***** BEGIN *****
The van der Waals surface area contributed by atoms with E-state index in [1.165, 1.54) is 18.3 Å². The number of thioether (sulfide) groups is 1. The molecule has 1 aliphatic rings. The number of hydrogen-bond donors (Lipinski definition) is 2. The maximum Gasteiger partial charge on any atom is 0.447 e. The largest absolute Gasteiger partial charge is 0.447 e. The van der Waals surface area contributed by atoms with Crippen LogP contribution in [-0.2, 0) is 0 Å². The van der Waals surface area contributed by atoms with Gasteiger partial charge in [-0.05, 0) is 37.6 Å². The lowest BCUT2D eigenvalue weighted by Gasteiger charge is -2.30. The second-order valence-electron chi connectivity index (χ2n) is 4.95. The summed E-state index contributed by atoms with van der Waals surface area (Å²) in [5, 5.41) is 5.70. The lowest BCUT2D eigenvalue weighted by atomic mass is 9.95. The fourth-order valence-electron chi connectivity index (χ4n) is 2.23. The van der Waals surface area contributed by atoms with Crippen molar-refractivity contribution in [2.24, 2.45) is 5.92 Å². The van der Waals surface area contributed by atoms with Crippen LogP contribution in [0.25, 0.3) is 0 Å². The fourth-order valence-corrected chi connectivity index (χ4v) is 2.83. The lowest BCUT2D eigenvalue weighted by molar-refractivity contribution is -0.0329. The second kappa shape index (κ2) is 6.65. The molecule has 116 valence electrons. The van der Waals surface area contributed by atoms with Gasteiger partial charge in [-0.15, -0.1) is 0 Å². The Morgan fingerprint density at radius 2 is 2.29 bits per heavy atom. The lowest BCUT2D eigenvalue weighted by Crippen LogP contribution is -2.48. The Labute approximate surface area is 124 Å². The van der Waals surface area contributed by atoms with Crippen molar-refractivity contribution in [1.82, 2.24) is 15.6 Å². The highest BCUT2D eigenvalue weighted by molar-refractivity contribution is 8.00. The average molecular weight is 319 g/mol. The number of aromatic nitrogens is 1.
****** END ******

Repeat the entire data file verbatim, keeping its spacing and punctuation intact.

The van der Waals surface area contributed by atoms with E-state index in [1.165, 1.54) is 18.3 Å². The number of thioether (sulfide) groups is 1. The molecule has 1 aliphatic rings. The number of hydrogen-bond donors (Lipinski definition) is 2. The maximum Gasteiger partial charge on any atom is 0.447 e. The largest absolute Gasteiger partial charge is 0.447 e. The van der Waals surface area contributed by atoms with Crippen LogP contribution in [-0.2, 0) is 0 Å². The van der Waals surface area contributed by atoms with Gasteiger partial charge in [-0.05, 0) is 37.6 Å². The lowest BCUT2D eigenvalue weighted by Gasteiger charge is -2.30. The second-order valence-electron chi connectivity index (χ2n) is 4.95. The summed E-state index contributed by atoms with van der Waals surface area (Å²) in [5, 5.41) is 5.70. The lowest BCUT2D eigenvalue weighted by atomic mass is 9.95. The fourth-order valence-electron chi connectivity index (χ4n) is 2.23. The van der Waals surface area contributed by atoms with Crippen molar-refractivity contribution in [2.24, 2.45) is 5.92 Å². The van der Waals surface area contributed by atoms with Crippen LogP contribution in [0.25, 0.3) is 0 Å². The fourth-order valence-corrected chi connectivity index (χ4v) is 2.83. The lowest BCUT2D eigenvalue weighted by molar-refractivity contribution is -0.0329. The second kappa shape index (κ2) is 6.65. The molecule has 116 valence electrons. The van der Waals surface area contributed by atoms with Gasteiger partial charge in [-0.15, -0.1) is 0 Å². The Morgan fingerprint density at radius 2 is 2.29 bits per heavy atom. The lowest BCUT2D eigenvalue weighted by Crippen LogP contribution is -2.48. The Labute approximate surface area is 124 Å². The van der Waals surface area contributed by atoms with Crippen molar-refractivity contribution in [1.82, 2.24) is 15.6 Å². The highest BCUT2D eigenvalue weighted by molar-refractivity contribution is 8.00. The average molecular weight is 319 g/mol. The number of aromatic nitrogens is 1.